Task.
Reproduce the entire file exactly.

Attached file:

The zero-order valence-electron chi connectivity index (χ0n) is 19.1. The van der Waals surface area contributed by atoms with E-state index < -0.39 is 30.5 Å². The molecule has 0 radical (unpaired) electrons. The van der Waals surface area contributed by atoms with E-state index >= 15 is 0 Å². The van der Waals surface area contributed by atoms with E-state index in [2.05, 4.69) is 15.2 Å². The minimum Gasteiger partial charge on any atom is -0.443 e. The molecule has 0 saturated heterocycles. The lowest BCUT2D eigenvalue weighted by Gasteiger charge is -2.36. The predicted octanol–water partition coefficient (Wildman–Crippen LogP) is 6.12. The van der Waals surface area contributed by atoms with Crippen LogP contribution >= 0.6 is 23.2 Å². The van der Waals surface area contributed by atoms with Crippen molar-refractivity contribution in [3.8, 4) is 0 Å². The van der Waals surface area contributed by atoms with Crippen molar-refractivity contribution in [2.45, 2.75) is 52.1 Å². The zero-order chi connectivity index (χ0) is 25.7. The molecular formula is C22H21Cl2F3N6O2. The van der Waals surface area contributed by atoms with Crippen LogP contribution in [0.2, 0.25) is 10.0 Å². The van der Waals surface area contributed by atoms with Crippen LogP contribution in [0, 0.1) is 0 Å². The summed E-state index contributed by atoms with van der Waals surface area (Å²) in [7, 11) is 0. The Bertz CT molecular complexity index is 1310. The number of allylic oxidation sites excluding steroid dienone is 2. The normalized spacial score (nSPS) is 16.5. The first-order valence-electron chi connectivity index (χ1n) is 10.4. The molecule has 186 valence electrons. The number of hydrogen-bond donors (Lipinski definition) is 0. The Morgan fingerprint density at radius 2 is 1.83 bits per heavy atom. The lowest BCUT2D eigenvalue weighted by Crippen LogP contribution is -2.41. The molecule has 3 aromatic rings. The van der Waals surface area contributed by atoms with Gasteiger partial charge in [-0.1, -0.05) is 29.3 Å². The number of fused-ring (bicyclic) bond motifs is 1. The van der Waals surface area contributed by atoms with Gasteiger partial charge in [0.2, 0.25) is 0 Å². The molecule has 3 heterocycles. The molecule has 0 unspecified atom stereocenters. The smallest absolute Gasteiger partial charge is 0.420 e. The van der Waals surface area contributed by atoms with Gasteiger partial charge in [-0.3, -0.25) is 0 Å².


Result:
The zero-order valence-electron chi connectivity index (χ0n) is 19.1. The van der Waals surface area contributed by atoms with E-state index < -0.39 is 30.5 Å². The molecule has 0 radical (unpaired) electrons. The van der Waals surface area contributed by atoms with E-state index >= 15 is 0 Å². The van der Waals surface area contributed by atoms with E-state index in [2.05, 4.69) is 15.2 Å². The minimum Gasteiger partial charge on any atom is -0.443 e. The molecule has 0 saturated heterocycles. The lowest BCUT2D eigenvalue weighted by Gasteiger charge is -2.36. The predicted octanol–water partition coefficient (Wildman–Crippen LogP) is 6.12. The van der Waals surface area contributed by atoms with Crippen LogP contribution >= 0.6 is 23.2 Å². The van der Waals surface area contributed by atoms with Crippen molar-refractivity contribution in [3.8, 4) is 0 Å². The van der Waals surface area contributed by atoms with Crippen molar-refractivity contribution in [2.45, 2.75) is 52.1 Å². The zero-order chi connectivity index (χ0) is 25.7. The molecular formula is C22H21Cl2F3N6O2. The van der Waals surface area contributed by atoms with Crippen LogP contribution in [0.2, 0.25) is 10.0 Å². The van der Waals surface area contributed by atoms with Crippen LogP contribution in [0, 0.1) is 0 Å². The summed E-state index contributed by atoms with van der Waals surface area (Å²) in [7, 11) is 0. The Bertz CT molecular complexity index is 1310. The number of allylic oxidation sites excluding steroid dienone is 2. The normalized spacial score (nSPS) is 16.5. The first-order valence-electron chi connectivity index (χ1n) is 10.4. The molecule has 186 valence electrons. The number of hydrogen-bond donors (Lipinski definition) is 0. The Morgan fingerprint density at radius 2 is 1.83 bits per heavy atom. The lowest BCUT2D eigenvalue weighted by Crippen LogP contribution is -2.41. The molecule has 3 aromatic rings. The van der Waals surface area contributed by atoms with Gasteiger partial charge in [-0.1, -0.05) is 29.3 Å². The number of fused-ring (bicyclic) bond motifs is 1. The van der Waals surface area contributed by atoms with Gasteiger partial charge in [0.2, 0.25) is 0 Å². The molecule has 3 heterocycles. The molecule has 0 unspecified atom stereocenters. The smallest absolute Gasteiger partial charge is 0.420 e. The van der Waals surface area contributed by atoms with Gasteiger partial charge in [-0.3, -0.25) is 0 Å².